Using value elicitation exercises can be powerful tools to uncover, rediscover and shine a light on what the client values. Working towards alignment of purpose and values with awareness that self-growth values can sometimes be linked to negative feelings like guilt, selfishness or unworthiness, which may present as obstacles. Moving in a valued and goal orientated direction can at first feel like wading through a quagmire with obstacles and mud in between where you are and where you trying to get to. Values should be viewed with perspective to give the space to explore and express, holding on too tightly can misalign focus and make it difficult to see the wood for the trees. (2,3)
Talents and passions are driven by our values; developing awareness of them will assist in bringing to the surface valued direction and purpose. We each have them and oftentimes for most people we do not notice or know what they are. Talents can be so commonplace and easy to us that, that they do not stand out, as they require no effort and can be overlooked as ‘well everyone can do that right?’ Equally our talents may not be obvious in all situations, if we are surrounded by people with similar talents, it will not seem so special, but taken to an alternative situation or context the talent shines out as something individual and special. What we do for just for the pleasure of them can be talents too. Developing talents creates a “Virtuous Circle”; if you enjoy doing something you will want to do it more, the more you do it the better you will get it, the more you will enjoy it because you are good it. (1,2,3,4)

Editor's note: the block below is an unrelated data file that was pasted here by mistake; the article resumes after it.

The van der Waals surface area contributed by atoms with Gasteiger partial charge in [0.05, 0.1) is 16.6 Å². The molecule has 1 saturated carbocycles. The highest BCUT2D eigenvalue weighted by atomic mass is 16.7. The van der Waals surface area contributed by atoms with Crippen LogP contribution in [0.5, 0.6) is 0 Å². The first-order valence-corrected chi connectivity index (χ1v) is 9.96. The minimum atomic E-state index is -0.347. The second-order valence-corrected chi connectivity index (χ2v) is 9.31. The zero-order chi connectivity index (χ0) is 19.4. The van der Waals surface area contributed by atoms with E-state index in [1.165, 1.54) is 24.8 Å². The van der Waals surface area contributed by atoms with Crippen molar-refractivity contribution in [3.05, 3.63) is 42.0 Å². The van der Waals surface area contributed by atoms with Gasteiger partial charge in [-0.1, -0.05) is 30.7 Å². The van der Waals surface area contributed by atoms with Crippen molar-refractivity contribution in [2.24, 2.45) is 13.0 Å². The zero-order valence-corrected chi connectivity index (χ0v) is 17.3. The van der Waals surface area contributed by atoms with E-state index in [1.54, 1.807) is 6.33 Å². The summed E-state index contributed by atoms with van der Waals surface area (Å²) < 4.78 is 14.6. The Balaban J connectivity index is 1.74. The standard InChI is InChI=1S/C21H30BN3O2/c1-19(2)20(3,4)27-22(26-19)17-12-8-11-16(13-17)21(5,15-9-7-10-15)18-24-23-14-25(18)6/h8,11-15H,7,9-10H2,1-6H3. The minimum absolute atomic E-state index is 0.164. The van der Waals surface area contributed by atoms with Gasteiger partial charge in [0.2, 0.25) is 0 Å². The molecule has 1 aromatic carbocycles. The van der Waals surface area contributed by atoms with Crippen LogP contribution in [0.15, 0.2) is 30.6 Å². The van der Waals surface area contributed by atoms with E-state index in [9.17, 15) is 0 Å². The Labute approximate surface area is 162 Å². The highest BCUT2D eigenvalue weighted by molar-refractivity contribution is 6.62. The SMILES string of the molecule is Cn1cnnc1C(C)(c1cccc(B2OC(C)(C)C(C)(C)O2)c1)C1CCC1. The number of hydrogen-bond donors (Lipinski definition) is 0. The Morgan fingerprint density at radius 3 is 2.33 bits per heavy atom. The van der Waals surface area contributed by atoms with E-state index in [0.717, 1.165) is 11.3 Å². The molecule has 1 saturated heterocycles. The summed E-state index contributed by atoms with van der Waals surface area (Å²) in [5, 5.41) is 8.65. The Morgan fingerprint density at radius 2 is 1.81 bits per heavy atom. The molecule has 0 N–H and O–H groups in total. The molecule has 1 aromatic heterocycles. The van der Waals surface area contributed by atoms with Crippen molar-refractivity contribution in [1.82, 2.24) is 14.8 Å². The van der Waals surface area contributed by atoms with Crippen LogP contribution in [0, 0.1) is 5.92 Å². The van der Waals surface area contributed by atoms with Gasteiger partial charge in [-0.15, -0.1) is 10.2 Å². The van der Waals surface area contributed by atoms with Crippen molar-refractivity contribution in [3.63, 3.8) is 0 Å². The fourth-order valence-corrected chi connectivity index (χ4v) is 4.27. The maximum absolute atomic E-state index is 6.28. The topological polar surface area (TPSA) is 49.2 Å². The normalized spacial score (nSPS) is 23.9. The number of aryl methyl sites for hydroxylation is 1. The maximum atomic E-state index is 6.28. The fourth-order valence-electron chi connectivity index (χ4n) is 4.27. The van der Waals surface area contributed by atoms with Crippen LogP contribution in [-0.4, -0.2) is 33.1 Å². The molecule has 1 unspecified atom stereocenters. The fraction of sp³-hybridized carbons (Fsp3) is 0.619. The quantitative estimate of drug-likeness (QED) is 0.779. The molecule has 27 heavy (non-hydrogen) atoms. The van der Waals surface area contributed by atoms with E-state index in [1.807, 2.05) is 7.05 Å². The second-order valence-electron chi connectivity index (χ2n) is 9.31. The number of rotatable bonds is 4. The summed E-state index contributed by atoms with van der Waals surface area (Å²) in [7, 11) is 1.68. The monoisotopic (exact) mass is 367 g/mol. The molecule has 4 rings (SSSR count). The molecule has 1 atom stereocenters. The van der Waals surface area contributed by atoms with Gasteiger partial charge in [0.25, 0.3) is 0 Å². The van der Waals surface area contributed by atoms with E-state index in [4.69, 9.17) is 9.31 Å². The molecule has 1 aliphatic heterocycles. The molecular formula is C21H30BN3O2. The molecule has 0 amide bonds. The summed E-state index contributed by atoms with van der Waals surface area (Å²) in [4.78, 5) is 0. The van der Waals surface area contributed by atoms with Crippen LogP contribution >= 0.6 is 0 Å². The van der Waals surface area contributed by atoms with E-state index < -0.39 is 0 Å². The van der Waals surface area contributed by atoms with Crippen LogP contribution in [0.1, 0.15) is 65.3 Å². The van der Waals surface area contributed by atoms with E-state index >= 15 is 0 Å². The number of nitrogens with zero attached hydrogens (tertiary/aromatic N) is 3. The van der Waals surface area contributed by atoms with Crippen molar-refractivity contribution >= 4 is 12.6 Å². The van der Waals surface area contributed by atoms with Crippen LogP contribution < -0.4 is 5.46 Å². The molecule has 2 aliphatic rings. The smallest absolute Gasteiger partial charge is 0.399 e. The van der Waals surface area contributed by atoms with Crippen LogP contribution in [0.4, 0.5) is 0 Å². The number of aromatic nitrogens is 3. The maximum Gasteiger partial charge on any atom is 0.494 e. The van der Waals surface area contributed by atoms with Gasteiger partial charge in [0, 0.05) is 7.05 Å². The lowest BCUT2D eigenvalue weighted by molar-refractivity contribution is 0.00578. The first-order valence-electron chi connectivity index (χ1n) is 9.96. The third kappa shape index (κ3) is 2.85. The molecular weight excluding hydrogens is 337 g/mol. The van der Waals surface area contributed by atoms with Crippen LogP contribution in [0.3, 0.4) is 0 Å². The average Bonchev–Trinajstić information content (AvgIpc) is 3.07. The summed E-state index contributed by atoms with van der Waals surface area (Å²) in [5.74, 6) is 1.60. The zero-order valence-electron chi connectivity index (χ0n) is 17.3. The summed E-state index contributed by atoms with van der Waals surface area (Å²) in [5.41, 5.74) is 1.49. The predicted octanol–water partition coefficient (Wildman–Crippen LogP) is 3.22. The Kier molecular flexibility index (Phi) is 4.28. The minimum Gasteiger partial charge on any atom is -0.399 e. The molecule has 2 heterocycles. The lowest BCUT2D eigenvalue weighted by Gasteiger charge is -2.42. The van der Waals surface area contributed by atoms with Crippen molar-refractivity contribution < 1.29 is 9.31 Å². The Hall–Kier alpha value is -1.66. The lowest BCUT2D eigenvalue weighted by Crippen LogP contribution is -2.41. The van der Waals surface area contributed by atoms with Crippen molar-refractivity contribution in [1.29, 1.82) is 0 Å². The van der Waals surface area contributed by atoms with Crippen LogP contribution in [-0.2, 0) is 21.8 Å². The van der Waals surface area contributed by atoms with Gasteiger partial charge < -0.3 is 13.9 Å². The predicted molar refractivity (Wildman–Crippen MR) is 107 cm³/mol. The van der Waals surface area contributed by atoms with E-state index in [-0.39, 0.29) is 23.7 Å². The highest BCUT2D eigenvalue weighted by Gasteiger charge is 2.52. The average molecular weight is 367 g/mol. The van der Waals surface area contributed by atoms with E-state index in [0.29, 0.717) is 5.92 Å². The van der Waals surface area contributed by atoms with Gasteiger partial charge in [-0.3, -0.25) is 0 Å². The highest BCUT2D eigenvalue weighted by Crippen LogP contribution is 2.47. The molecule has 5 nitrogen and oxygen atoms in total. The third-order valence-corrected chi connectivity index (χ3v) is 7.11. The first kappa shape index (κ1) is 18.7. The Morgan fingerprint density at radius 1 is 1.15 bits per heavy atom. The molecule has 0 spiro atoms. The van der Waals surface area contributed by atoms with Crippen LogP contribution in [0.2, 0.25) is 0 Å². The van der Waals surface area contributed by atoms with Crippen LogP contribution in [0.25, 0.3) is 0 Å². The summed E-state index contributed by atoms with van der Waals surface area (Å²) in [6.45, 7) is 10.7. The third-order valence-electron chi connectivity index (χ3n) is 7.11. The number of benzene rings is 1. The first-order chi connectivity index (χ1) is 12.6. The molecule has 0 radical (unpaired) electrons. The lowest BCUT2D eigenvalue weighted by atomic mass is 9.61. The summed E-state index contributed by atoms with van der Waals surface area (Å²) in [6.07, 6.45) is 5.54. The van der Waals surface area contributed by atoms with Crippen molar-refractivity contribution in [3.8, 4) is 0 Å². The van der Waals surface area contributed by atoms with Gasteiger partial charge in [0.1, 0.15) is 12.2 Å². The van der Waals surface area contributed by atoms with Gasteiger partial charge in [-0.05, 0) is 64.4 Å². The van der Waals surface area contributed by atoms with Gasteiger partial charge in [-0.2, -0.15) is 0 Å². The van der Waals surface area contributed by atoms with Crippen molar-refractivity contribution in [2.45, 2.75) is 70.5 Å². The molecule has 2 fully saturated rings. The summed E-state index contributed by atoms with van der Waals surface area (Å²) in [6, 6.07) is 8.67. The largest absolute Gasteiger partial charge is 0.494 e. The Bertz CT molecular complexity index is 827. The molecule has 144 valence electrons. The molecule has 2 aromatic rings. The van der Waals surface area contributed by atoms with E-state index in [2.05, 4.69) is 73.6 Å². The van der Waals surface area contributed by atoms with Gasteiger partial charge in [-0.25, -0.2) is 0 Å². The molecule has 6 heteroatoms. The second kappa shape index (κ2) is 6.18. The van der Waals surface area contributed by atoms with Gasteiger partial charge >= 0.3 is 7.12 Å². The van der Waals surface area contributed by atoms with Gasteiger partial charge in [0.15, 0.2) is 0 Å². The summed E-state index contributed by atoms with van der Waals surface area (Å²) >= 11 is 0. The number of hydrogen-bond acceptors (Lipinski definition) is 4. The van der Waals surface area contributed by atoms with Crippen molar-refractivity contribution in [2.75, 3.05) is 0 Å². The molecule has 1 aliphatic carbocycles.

Talents can also appear at different times or events of our lives, or arise from situations in which we have not found ourselves before. Seeking out new experiences and challenges can shine a light on a hitherto fore unknown talent. They can also on occasion need some coaxing and awareness to bring to the surface, one sign can be if for example you wince or are frustrated when experiencing someone else struggle to do something that you find easy to do. Identify passions, what tugs at your heart? What lifts your spirits? What makes you sad when it’s missing? Or you think of it as missing from someone else’s life. “Pain will often point to passion” the things we care about most. (2,4)